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A Hall of Fame Class Like No Other

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Friday, September 11, 2009

It would be a fabulous team, these four men in their primes playing together. John Stockton, the all-time NBA assists and steals leader, would be the point man. Jerry Sloan, a tough guard and nasty defender before he ever became a coach, would play alongside Stockton in the back court. David Robinson, a two-time NBA champion who once averaged 29.8 points a game, would be the center. And Michael Jordan, the greatest artist in the history of team sports, would play small forward.

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Throw in a savvy enforcer and screen-setter at power forward, maybe Rick Mahorn, and they'd win the NBA championship every other year for a decade. And they'd be smart enough to see right past gender and happily play for an accomplished coach like C. Vivian Stringer, a woman who took three programs to the NCAA women's Final Four while surviving breast cancer and raising a daughter disabled by spinal meningitis.

It's as impressive a class as one can imagine that will be inducted into the Naismith Basketball Hall of Fame on Friday night in Springfield, Mass. Even the presenters glitter; all are Hall of Famers themselves. Stringer will be presented by the man she once shared a gymnasium with at Cheney State, John Chaney. Stockton will be presented by a curious choice but the worthiest of opponents, Isiah Thomas. Sloan will be presented by his biggest booster outside Utah, Charles Barkley; Robinson by one of his coaches, the great Larry Brown, and by the most popular Spurs player, George Gervin; Jordan by the sky walker he loved so dearly as a child, the largely forgotten Peter Pan of the 1970s, David Thompson.

All Hall of Fame classes are distinguished by nature. As a Pro Football Hall of Fame voter once said in defending why he voted against some perennial all-pro, "It's the Hall of Fame, not the Hall of Very Good."

Even so, this class is a wow, and not just because of Jordan, though he still tilts the room. NBA Commissioner David Stern, in a piece he authored for the Chicago Sun-Times this week, said, "Michael is transcendent. He is up there with Muhammad Ali and Pele."

The others are more humanly remarkable, but two -- Robinson and Stockton -- are certainly worthy of standing alongside Jordan. In fact, they were his teammates on the greatest basketball team ever assembled, the 1992 U.S. men's Olympic basketball team. They were late bloomers, all three of them. Stockton played his college ball at Gonzaga long before the school became a fixture in March Madness. Bob Knight cut him during the 1984 U.S. Olympic basketball trials and Sloan, the same Jerry Sloan, wouldn't fully trust him to run the Jazz until his third season in the NBA.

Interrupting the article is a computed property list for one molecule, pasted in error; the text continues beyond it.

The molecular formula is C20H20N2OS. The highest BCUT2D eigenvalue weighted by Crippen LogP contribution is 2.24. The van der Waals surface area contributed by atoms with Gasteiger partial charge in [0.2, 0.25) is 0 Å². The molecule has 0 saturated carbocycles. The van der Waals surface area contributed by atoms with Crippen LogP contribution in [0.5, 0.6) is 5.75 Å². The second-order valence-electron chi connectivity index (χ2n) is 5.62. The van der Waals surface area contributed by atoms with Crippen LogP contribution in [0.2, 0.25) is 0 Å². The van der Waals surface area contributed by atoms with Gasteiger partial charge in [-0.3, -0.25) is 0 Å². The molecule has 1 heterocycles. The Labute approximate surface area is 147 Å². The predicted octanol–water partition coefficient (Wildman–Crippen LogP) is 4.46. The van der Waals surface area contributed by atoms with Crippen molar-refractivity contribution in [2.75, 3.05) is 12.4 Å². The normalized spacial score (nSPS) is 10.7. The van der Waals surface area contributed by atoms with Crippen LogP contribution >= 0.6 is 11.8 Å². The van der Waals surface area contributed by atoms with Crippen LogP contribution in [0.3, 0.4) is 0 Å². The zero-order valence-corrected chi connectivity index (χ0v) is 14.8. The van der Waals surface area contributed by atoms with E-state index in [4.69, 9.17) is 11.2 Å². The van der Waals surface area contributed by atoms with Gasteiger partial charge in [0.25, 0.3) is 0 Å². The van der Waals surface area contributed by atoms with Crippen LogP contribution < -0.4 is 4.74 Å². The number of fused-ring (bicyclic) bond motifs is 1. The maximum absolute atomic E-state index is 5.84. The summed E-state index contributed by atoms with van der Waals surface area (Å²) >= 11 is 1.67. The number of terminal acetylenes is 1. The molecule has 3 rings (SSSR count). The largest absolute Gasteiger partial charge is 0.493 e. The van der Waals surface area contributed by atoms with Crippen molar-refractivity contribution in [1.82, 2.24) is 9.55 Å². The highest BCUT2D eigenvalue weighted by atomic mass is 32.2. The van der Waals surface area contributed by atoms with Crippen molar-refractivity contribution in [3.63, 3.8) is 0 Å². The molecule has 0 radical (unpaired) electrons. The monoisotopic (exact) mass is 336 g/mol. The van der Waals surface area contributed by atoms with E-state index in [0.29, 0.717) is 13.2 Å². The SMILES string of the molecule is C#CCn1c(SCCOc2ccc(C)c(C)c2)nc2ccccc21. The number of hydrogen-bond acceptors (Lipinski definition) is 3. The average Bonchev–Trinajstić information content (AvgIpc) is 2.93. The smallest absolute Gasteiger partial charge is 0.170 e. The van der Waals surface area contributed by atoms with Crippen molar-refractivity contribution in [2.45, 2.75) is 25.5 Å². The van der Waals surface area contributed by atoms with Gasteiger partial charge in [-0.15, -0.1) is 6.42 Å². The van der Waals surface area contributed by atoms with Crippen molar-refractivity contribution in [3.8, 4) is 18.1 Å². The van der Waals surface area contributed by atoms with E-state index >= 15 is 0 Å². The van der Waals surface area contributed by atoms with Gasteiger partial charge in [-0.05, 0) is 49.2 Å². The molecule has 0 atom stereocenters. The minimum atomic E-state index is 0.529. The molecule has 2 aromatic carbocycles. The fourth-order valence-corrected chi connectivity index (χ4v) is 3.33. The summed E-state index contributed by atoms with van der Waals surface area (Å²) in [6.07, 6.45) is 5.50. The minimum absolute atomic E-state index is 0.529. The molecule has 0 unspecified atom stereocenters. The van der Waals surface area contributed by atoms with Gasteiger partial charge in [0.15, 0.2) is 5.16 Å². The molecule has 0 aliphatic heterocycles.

Robinson grew up in Manassas, and attended the Naval Academy. I remember, like it was yesterday, getting a call at my desk in the newsroom from Tom Bates, then the director of sports information at Navy, who said, "You gotta come see our center, David Robinson and write about him." I said, "You mean the skinny left-handed kid from Northern Virginia who was a freshman last year? What's so special about Robinson? He's a 6-foot-6 center."

There was a brief silence, then Bates said, "He grew five inches over the summer. He's 6-11 now." I drove to Annapolis for the very next game, and watched Robinson play in person countless time over his final three years at the Naval Academy.

Keep in mind that even though Robinson led Navy to a region final matchup against Duke in 1986, his junior year, he absolutely played in the shadow of Maryland's Len Bias and (even more so) Georgetown's Patrick Ewing. Here's Robinson's line in his final college game, a first-round NCAA loss in 1987 to Michigan: 40 minutes played, 22 of 33 from the floor, 50 points, 13 rebounds. Do you know how many players have had 50 points in a NCAA tournament game since? None. Zero.